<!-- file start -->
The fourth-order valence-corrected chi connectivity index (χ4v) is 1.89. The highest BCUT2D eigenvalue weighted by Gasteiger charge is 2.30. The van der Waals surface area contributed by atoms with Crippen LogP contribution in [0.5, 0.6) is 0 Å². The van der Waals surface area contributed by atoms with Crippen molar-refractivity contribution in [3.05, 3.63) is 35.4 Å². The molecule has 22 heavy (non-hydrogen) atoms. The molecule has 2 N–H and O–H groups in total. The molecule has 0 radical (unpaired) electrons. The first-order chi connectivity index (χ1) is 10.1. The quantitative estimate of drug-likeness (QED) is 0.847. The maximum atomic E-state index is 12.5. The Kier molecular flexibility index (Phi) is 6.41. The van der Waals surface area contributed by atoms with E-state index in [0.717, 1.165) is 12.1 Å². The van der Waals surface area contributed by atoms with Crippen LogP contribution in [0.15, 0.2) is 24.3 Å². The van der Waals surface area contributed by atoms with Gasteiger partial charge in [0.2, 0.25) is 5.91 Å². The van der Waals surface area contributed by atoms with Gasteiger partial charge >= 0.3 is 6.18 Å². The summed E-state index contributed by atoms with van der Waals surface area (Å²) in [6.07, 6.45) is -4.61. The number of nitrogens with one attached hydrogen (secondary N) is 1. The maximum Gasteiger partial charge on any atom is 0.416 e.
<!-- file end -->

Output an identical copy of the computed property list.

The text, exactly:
The fourth-order valence-corrected chi connectivity index (χ4v) is 1.89. The highest BCUT2D eigenvalue weighted by Gasteiger charge is 2.30. The van der Waals surface area contributed by atoms with Crippen LogP contribution in [0.5, 0.6) is 0 Å². The van der Waals surface area contributed by atoms with Crippen molar-refractivity contribution in [3.05, 3.63) is 35.4 Å². The molecule has 22 heavy (non-hydrogen) atoms. The molecule has 2 N–H and O–H groups in total. The molecule has 0 radical (unpaired) electrons. The first-order chi connectivity index (χ1) is 10.1. The quantitative estimate of drug-likeness (QED) is 0.847. The maximum atomic E-state index is 12.5. The Kier molecular flexibility index (Phi) is 6.41. The van der Waals surface area contributed by atoms with E-state index in [0.717, 1.165) is 12.1 Å². The van der Waals surface area contributed by atoms with Crippen LogP contribution in [0.15, 0.2) is 24.3 Å². The van der Waals surface area contributed by atoms with Gasteiger partial charge in [0.2, 0.25) is 5.91 Å². The van der Waals surface area contributed by atoms with Gasteiger partial charge >= 0.3 is 6.18 Å². The summed E-state index contributed by atoms with van der Waals surface area (Å²) in [6.07, 6.45) is -4.61. The number of nitrogens with one attached hydrogen (secondary N) is 1. The maximum Gasteiger partial charge on any atom is 0.416 e.